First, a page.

International Day of the African Child

When child marriage and maternal mortality are rights of passage.

Rights of passage that mark the end of childhood and beginning of adulthood are part of every culture. Some are based on religious traditions, like Bar or Bat Mitzvahs in Jewish communities or Confirmation in Catholic communities. In Hispanic communities, a Quinceanera party celebrates a young woman’s acceptance into adulthood and or many teens, getting a driver’s license signifies their maturity. In some cultures though, especially in developing countries like parts of sub-Saharan Africa, coming of age traditions for girls includes the end of education early marriage, forced sexual activity and motherhood.

One in seven girls in the developing world gets married before she turns 15. That’s about 37,000 child brides per day and unless this tradition is eliminated, there will be 142 million child marriages in developing countries between now and 2020. Girls from poor families are nearly twice as likely to marry before age 18 than wealthier girls. In fact, in many families, poverty forces parents to marry their daughters into other families to reduce the number of children they need to support. Sometimes, the “bride price” given to a young girl’s family is essential for that family’s survival. Too often, these girls are married against their will to men much older than they are. Once married, they almost always leave school to attend to their new responsibilities as wives. Regardless of their physical or emotional maturity or readiness for sexual activity, many become pregnant long before they’re developmentally ready.

Half of all first births in the developing world are to adolescent girls, who are at much greater risk for medical complications related to pregnancy and childbirth than adult women. In fact, one of the leading causes of death for girls between the ages of 15 and 19 is pregnancy and birth related. In addition, adolescent girls are at much higher risk for developing obstetric fistula, a debilitating birth injury that erodes the tissues between the vagina and rectum and/or bladder and leaves girls incontinent. If medical care to repair the fistula is unavailable, this birth injury can cause lifelong physical, psychological and social damage.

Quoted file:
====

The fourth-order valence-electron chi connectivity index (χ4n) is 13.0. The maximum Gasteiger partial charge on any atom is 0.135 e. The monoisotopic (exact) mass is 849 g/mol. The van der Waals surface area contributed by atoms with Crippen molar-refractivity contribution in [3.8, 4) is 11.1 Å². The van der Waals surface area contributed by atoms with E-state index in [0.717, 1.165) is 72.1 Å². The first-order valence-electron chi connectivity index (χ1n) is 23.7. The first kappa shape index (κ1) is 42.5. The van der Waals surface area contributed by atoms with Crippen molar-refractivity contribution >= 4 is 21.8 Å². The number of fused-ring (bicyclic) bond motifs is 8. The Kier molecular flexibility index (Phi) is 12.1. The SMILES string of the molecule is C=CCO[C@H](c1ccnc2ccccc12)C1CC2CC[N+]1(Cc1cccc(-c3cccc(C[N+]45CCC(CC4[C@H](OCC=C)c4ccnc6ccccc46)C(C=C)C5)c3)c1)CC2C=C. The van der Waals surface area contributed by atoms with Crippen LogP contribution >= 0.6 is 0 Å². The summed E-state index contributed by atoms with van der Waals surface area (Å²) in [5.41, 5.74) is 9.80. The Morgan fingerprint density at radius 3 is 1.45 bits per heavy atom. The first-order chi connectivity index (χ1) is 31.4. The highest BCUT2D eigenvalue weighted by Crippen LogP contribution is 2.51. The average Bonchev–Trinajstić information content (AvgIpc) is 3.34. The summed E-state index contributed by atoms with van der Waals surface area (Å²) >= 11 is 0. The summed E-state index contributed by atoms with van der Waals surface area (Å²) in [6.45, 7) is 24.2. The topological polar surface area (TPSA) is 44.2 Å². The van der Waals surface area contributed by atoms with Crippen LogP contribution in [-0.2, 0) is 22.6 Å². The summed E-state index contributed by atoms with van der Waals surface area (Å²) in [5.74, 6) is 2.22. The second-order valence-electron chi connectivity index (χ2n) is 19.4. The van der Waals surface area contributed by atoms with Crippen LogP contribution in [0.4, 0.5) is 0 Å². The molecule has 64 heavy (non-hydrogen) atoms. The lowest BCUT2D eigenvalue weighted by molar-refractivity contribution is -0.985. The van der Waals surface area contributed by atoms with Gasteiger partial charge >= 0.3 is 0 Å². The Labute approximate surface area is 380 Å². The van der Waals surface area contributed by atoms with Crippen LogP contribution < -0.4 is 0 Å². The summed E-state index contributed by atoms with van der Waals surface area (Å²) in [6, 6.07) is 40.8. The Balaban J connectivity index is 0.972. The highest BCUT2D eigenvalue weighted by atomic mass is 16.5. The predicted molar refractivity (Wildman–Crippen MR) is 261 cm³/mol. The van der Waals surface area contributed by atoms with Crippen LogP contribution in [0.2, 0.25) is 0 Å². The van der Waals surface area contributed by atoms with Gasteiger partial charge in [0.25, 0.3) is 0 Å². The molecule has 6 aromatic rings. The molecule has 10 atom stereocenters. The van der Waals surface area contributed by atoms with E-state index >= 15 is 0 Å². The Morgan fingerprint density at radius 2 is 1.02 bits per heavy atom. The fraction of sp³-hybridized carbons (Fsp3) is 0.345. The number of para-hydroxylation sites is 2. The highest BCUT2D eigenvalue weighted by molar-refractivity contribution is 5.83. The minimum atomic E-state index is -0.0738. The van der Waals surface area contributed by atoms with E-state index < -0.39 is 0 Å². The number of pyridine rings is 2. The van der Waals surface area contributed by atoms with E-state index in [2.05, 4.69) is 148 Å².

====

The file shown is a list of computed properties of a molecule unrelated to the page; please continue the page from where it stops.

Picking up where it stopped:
The children of young mothers run high risks for early death too. If a mother is under the age of 18, her infant’s risk of dying in its first year of life is 60 per cent greater than that of an infant born to a mother older than 19.

When girls receive at least seven years of education, however, they marry approximately four years later and have fewer children. If they stay in school during adolescence, they become sexually active at a later age, are less likely to be subjected to forced sex and are more likely to explore family planning options. They’re more eligible for employment opportunities and more capable of adding to their family’s income and economic wellbeing. Their children are more likely to be educated, well nourished and to receive health care, which improves their chances for a healthier life and more prosperous future.

As more cultures recognize the connections between child marriage, maternal mortality and intractable poverty, more are taking steps to eradicate this traumatizing and dangerous tradition. In some countries that means enforcing laws already on the books. In others, it means creating new laws to protect children as well as educational and economic opportunities specifically for girls. And in some cultures, it means leaving certain traditional rights of passage to history in order to create healthier, happier futures for girls.

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